Close Cadillac News article

Dog visits are therapeutic to residents of Autumnwood
By Tanya Berkebile

Every Wednesday morning, Duke walks through the halls at Autumnwood of McBain with his head held high.

 

As he heads to the office of the activities department, he hears several greetings such as "Hi sweetheart" or "How are you doing, Duke?" Once he reaches the office, he is then able to wear his badge that reads "Duke - Number 1 Activities Assistant."

 

On the days Duke is expected to visit, many residents sit outside their room in anticipation of his arrival. And within minutes after he steps into the front door, there is a buzz around Autumnwood - everyone knows he is there and is anxious to greet him.

 

What makes Duke one of the more popular staff members at Autumnwood is he is much unlike the other staff - he is a large, Great Dane dog.

 

"Everyone loves Duke and even those people who might not normally have a response to think, their face lights up when he is around," said Jan Meekhof, who works in the activities department. "It is quite funny because when he comes in the building, everyone gets excited and word spreads that he has arrived."

Not only is his weekly visit enjoyable for the residents, but Duke enjoys it as well. Somehow, Duke knows when he gets to "go to work," according to his owner Tammy Morrow.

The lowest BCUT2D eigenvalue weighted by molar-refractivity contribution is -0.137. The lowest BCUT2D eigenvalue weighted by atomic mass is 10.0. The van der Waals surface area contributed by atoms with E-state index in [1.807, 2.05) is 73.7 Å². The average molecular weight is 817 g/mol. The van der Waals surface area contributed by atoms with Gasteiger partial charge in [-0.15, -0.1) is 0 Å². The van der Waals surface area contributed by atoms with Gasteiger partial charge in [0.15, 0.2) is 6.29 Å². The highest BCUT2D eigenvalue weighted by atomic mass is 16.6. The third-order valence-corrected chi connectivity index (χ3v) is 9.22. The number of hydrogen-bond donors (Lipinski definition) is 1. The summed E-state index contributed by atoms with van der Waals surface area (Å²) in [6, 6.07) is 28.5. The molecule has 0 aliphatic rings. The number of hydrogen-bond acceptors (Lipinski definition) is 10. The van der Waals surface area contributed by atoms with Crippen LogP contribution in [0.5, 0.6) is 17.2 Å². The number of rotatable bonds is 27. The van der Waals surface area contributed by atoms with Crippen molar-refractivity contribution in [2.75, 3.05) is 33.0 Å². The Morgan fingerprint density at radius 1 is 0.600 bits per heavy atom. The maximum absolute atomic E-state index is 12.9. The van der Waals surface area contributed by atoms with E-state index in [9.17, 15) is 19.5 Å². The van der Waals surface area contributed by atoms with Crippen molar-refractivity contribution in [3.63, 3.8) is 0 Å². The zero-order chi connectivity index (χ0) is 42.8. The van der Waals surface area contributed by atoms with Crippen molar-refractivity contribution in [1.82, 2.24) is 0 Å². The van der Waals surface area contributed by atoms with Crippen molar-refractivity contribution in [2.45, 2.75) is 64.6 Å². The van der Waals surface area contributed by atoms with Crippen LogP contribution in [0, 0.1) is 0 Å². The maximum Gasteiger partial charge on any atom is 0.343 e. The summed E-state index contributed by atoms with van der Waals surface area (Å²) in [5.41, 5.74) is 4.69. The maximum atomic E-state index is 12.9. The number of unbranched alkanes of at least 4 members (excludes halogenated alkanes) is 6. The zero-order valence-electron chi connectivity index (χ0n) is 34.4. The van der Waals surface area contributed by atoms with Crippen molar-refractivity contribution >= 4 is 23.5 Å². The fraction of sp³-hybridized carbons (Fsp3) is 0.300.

"He knows when he gets to go and he gets really excited," said Morrow, activities assistant at Autumnwood. "When we get to McBain, he starts whining. And if he does miss a week, he gets even more excited."

 

Duke hasn’t always been a happy-go-lucky dog. Long before Morrow adopted him from Amy Acres Rescue on petfinder.com, he had been abused and malnourished. After he was rescued, he spent about 10 months being nursed into good health and was then able to be put on petfinder.com.

 

"We inquired about him and had to go through an interview and home inspection before we could get him," Morrow said. "It has been amazing how well he has worked out for the family and at Autumnwood and we couldn’t have asked for a better dog."

 

If asked, Duke probably wouldn’t complain. On the days he "works" at Autumnwood, he not only gets attention through petting and greetings. There are some rooms where Duke makes an appearance at least once, as he knows a treat will be awaiting him.

 

"He knows which rooms to go to for treats or left-over scraps from a meal," Meekhof said. "Some residents save him a piece of sausage or a half of sandwich. He has a lot of fans."

 

Duke visits also can be therapeutic to residents, according to Meekhof.

 

Some residents who communicate very little have a complete change when Duke visits.

 

Meekhof said they smile and reach out to pet him and it may be the only movement or exercise all week.

There also are many residents who have owned a pet for most of their live and it changes once they move to a nursing facility. One example is Florence Borden, who said she has had a dog her entire life.

 

"For so many residents, that has changed and these visits are all the more special to them," Meekhof said. "We do have some pets who come in for a short visit, but they are there for a certain family member. With Duke, he is here to see everybody. The residents feel like he is their dog."

 

tberkebile@cadillacnews.com | ¨ 775-NEWS (6397)

 

http://www.cadillacnews.com/articles/2008/01/29/news/181206.txt